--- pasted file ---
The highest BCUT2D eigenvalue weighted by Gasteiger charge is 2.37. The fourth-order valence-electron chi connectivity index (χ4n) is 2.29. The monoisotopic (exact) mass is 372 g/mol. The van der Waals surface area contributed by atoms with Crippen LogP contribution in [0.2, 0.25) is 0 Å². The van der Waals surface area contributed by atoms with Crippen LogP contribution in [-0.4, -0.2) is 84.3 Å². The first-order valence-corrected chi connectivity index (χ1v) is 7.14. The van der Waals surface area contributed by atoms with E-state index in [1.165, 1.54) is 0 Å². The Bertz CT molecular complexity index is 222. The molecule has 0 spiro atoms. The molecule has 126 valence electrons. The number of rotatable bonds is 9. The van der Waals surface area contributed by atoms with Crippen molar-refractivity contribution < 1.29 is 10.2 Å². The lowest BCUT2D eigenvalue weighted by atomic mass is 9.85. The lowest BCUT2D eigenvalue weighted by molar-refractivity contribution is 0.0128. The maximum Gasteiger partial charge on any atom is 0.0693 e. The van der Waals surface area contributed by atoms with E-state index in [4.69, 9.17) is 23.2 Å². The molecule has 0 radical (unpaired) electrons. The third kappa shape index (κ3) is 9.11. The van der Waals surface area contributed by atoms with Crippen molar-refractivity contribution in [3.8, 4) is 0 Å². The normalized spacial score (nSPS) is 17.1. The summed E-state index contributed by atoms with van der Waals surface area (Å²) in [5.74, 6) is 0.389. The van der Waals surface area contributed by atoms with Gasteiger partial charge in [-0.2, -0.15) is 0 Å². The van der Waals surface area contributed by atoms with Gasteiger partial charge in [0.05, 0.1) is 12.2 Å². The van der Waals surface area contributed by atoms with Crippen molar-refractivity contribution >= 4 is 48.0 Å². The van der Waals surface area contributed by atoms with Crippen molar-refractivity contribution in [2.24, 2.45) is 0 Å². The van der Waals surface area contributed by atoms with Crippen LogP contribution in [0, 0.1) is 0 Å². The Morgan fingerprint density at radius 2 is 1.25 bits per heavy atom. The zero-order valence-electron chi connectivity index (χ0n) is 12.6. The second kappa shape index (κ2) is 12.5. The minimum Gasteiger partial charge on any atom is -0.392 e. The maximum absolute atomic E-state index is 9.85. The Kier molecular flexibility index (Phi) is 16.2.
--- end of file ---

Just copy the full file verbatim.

The highest BCUT2D eigenvalue weighted by Gasteiger charge is 2.37. The fourth-order valence-electron chi connectivity index (χ4n) is 2.29. The monoisotopic (exact) mass is 372 g/mol. The van der Waals surface area contributed by atoms with Crippen LogP contribution in [0.2, 0.25) is 0 Å². The van der Waals surface area contributed by atoms with Crippen LogP contribution in [-0.4, -0.2) is 84.3 Å². The first-order valence-corrected chi connectivity index (χ1v) is 7.14. The van der Waals surface area contributed by atoms with E-state index in [1.165, 1.54) is 0 Å². The Bertz CT molecular complexity index is 222. The molecule has 0 spiro atoms. The molecule has 126 valence electrons. The number of rotatable bonds is 9. The van der Waals surface area contributed by atoms with Crippen molar-refractivity contribution < 1.29 is 10.2 Å². The lowest BCUT2D eigenvalue weighted by atomic mass is 9.85. The lowest BCUT2D eigenvalue weighted by molar-refractivity contribution is 0.0128. The maximum Gasteiger partial charge on any atom is 0.0693 e. The van der Waals surface area contributed by atoms with E-state index in [4.69, 9.17) is 23.2 Å². The molecule has 0 radical (unpaired) electrons. The third kappa shape index (κ3) is 9.11. The van der Waals surface area contributed by atoms with Crippen molar-refractivity contribution in [3.8, 4) is 0 Å². The normalized spacial score (nSPS) is 17.1. The summed E-state index contributed by atoms with van der Waals surface area (Å²) in [5.74, 6) is 0.389. The van der Waals surface area contributed by atoms with Gasteiger partial charge in [-0.2, -0.15) is 0 Å². The van der Waals surface area contributed by atoms with Gasteiger partial charge in [0.05, 0.1) is 12.2 Å². The van der Waals surface area contributed by atoms with Crippen molar-refractivity contribution >= 4 is 48.0 Å². The van der Waals surface area contributed by atoms with Crippen molar-refractivity contribution in [2.24, 2.45) is 0 Å². The van der Waals surface area contributed by atoms with Crippen LogP contribution in [0, 0.1) is 0 Å². The Morgan fingerprint density at radius 2 is 1.25 bits per heavy atom. The zero-order valence-electron chi connectivity index (χ0n) is 12.6. The second kappa shape index (κ2) is 12.5. The minimum Gasteiger partial charge on any atom is -0.392 e. The maximum absolute atomic E-state index is 9.85. The Kier molecular flexibility index (Phi) is 16.2.